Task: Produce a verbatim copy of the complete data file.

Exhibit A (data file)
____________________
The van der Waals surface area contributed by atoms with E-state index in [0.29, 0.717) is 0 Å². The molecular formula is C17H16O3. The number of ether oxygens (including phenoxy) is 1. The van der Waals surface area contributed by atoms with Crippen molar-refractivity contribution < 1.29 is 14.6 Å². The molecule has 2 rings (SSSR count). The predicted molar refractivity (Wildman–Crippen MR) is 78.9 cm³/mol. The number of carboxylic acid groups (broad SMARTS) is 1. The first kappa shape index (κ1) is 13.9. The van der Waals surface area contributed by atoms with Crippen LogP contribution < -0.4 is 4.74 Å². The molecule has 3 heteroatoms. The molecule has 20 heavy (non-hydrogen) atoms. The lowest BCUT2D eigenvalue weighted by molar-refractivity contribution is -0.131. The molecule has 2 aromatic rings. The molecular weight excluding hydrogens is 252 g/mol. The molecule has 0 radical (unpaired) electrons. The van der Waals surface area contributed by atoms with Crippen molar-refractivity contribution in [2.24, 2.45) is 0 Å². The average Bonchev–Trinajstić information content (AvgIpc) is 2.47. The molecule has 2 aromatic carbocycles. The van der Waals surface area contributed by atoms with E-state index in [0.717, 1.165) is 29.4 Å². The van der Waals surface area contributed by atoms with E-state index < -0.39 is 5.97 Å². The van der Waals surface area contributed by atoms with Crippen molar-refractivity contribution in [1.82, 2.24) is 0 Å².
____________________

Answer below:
The van der Waals surface area contributed by atoms with E-state index in [0.29, 0.717) is 0 Å². The molecular formula is C17H16O3. The number of ether oxygens (including phenoxy) is 1. The van der Waals surface area contributed by atoms with Crippen molar-refractivity contribution < 1.29 is 14.6 Å². The molecule has 2 rings (SSSR count). The predicted molar refractivity (Wildman–Crippen MR) is 78.9 cm³/mol. The number of carboxylic acid groups (broad SMARTS) is 1. The first kappa shape index (κ1) is 13.9. The van der Waals surface area contributed by atoms with Crippen LogP contribution < -0.4 is 4.74 Å². The molecule has 3 heteroatoms. The molecule has 20 heavy (non-hydrogen) atoms. The lowest BCUT2D eigenvalue weighted by molar-refractivity contribution is -0.131. The molecule has 2 aromatic rings. The molecular weight excluding hydrogens is 252 g/mol. The molecule has 0 radical (unpaired) electrons. The van der Waals surface area contributed by atoms with Crippen molar-refractivity contribution in [2.24, 2.45) is 0 Å². The average Bonchev–Trinajstić information content (AvgIpc) is 2.47. The molecule has 2 aromatic carbocycles. The van der Waals surface area contributed by atoms with E-state index in [0.717, 1.165) is 29.4 Å². The van der Waals surface area contributed by atoms with E-state index < -0.39 is 5.97 Å². The van der Waals surface area contributed by atoms with Crippen molar-refractivity contribution in [1.82, 2.24) is 0 Å².